Week Ahead: N.J. Republican Lawmaker Boosting EPA’s Budget

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By Chuck McCutcheon

Rep. Rodney Frelinghuysen (R-N.J.) will get an initial public crack at boosting EPA spending as House Appropriations Committee chairman at a Tuesday committee markup of the fiscal 2018 budget bill, one of numerous environment and energy events scheduled for the week of July 17.

Frelinghuysen, who took over as Appropriations chairman in January, has compiled a moderate voting record since arriving in Congress in 1995, though he has grown more conservative in recent years as his caucus shifted to the right.

He worked with environmental advocates on a 2004 law to preserve land in environmentally sensitive areas of New Jersey and nearby states. He differs with some of his Republican colleagues in having said publicly that humans have “some effect” on climate change.

Frelinghuysen questioned Environmental Protection Agency Administrator Scott Pruitt at a June hearing about the Trump administration’s proposed 31 percent cut to the EPA’s budget. The House Appropriations’ Interior, Environment and Related Agencies Subcommittee approved a spending bill this month that would cut the EPA’s budget about 7 percent.

In particular, Frelinghuysen cited his home state’s large number of Superfund sites and noted that the majority of cleanup money comes not from the federal government, but from companies and other parties found responsible for contamination. He also lauded the EPA’s “damn good team” serving the mid-Atlantic region.

“I think it’s good to sort of move with precaution and caution before you take any, too many dramatic steps,” Freylinghuysen told Pruitt.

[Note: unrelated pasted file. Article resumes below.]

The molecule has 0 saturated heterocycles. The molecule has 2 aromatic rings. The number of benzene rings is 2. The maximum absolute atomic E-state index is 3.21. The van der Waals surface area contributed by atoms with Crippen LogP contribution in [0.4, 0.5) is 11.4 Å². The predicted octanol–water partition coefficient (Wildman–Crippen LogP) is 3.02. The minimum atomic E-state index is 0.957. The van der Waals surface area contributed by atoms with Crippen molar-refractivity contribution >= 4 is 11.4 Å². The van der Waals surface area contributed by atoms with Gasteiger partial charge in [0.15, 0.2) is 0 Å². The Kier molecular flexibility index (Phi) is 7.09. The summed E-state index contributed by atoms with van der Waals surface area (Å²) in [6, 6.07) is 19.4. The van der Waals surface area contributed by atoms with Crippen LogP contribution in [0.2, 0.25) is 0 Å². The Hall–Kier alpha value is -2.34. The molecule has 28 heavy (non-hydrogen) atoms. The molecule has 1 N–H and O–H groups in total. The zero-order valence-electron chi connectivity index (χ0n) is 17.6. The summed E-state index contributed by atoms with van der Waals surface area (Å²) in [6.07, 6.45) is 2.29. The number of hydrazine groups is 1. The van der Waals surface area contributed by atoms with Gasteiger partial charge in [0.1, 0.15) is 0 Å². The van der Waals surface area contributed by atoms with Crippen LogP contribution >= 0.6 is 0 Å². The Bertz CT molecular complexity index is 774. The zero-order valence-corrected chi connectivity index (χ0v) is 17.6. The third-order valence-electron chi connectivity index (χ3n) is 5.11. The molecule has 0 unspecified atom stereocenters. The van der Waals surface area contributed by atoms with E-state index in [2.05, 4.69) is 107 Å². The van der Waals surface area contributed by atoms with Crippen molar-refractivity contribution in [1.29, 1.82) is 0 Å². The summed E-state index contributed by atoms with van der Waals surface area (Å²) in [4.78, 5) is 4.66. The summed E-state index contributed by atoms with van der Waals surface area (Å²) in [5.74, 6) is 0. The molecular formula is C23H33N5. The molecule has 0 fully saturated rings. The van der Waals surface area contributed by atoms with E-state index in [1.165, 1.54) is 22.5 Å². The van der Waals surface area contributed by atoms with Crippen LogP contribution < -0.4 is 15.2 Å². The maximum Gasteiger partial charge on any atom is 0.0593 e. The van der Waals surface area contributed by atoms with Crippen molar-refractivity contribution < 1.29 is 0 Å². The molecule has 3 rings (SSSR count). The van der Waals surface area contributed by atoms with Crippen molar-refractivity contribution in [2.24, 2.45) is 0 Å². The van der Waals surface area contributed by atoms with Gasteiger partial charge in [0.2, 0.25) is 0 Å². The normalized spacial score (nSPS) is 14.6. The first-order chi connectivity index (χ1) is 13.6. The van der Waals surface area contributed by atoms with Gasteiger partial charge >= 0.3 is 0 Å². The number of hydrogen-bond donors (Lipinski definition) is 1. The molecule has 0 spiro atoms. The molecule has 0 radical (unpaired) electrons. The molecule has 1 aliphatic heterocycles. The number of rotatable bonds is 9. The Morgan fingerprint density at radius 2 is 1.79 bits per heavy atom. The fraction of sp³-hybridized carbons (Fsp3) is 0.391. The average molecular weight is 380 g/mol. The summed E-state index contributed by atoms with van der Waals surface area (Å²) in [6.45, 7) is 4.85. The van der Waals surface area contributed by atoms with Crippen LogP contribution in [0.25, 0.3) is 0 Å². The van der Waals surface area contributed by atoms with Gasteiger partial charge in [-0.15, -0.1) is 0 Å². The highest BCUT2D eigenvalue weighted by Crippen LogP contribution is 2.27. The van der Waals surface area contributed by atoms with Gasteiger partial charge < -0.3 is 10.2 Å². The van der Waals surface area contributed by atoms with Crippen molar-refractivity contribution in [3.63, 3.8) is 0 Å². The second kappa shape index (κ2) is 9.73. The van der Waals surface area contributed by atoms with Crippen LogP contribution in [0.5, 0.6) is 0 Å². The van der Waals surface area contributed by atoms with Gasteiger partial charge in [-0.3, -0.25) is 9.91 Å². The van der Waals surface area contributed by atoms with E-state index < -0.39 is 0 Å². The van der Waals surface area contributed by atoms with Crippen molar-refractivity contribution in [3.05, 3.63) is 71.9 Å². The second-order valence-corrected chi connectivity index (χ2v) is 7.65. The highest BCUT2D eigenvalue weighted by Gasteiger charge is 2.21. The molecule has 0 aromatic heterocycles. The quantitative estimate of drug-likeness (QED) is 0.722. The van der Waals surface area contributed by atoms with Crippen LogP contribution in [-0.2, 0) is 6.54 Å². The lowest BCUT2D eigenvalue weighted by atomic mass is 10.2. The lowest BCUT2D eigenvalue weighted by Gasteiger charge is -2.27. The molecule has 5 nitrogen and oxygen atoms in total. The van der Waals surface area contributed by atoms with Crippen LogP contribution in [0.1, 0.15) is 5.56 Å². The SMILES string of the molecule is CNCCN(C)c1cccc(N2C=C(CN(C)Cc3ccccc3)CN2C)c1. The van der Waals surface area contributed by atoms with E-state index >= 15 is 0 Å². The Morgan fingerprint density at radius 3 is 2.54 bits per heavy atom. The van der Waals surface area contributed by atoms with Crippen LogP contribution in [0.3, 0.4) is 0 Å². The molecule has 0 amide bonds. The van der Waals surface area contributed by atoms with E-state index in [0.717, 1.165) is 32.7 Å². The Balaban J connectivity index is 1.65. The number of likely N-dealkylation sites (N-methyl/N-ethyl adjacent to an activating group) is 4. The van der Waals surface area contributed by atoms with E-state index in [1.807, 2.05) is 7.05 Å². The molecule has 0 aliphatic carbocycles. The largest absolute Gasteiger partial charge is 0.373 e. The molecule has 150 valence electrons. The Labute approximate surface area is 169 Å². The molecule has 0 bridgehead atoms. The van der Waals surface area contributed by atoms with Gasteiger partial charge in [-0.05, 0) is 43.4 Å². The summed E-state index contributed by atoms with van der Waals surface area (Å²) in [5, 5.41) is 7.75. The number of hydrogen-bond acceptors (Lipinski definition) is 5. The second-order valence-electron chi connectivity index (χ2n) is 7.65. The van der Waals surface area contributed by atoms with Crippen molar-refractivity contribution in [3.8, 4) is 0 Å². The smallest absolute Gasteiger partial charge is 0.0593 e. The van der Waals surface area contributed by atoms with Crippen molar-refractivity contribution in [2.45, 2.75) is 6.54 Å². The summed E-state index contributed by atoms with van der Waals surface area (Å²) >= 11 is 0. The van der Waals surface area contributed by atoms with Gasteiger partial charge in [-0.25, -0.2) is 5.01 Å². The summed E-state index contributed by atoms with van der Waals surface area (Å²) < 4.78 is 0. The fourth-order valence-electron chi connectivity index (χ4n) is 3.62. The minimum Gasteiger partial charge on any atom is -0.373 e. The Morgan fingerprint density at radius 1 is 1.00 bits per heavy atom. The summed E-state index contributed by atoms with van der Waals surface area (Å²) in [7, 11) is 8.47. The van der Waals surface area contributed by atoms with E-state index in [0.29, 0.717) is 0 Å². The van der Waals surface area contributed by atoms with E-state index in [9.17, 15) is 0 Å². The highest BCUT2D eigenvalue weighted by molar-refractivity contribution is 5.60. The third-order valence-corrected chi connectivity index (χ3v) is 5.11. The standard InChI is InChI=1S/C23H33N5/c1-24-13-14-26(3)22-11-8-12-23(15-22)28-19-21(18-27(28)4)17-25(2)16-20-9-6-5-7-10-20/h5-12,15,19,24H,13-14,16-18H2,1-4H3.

The House subcommittee’s spending bill would provide more than $1.1 billion for the Superfund program, well above the $516 million requested in Trump’s budget. Pruitt told Frelinghuysen, however, that Superfund remains “absolutely a priority for this administration.” Tiffany Stecker will cover the appropriations markup.

In Other News

House bills: The House is expected to consider several environment-related bills:

  • H.R. 806, which would delay deadlines for the EPA’s 2015 ozone standards and has drawn sharp criticism from Democrats. Catherine Douglas Moran will cover.
  • H.R. 2883, which would accelerate the permitting process for cross-border pipelines, transmission lines, and other energy projects. Bloomberg BNA staff will cover.
  • H.R. 2910, which would reinforce the Federal Energy Regulatory Commission’s role as the lead agency for siting interstate natural gas pipelines. Bloomberg BNA staff will cover.
Senate energy bill: Senate Energy and Natural Resources Committee Chairman Lisa Murkowski (R-Alaska) will hold a Tuesday hearing to help build support for comprehensive energy legislation ( S. 1460) she introduced with Sen. Maria Cantwell (D-Wash.), the committee’s ranking member. The hearing will feature testimony from representatives of the American Nuclear Society, International Energy Agency, and Carmot Strategic Group. Brian Dabbs will cover.

Energy Committee nominations: The Energy and Natural Resources Committee will meet Thursday to consider six Trump administration nominees, including Mark Wesley Menezes to be undersecretary of Energy; Paul Dabbar to be Energy’s undersecretary for science; David Jonas to be Energy’s general counsel; and Susan Combs to be an assistant secretary of the Interior for policy, management and budget. Rebecca Kern will follow.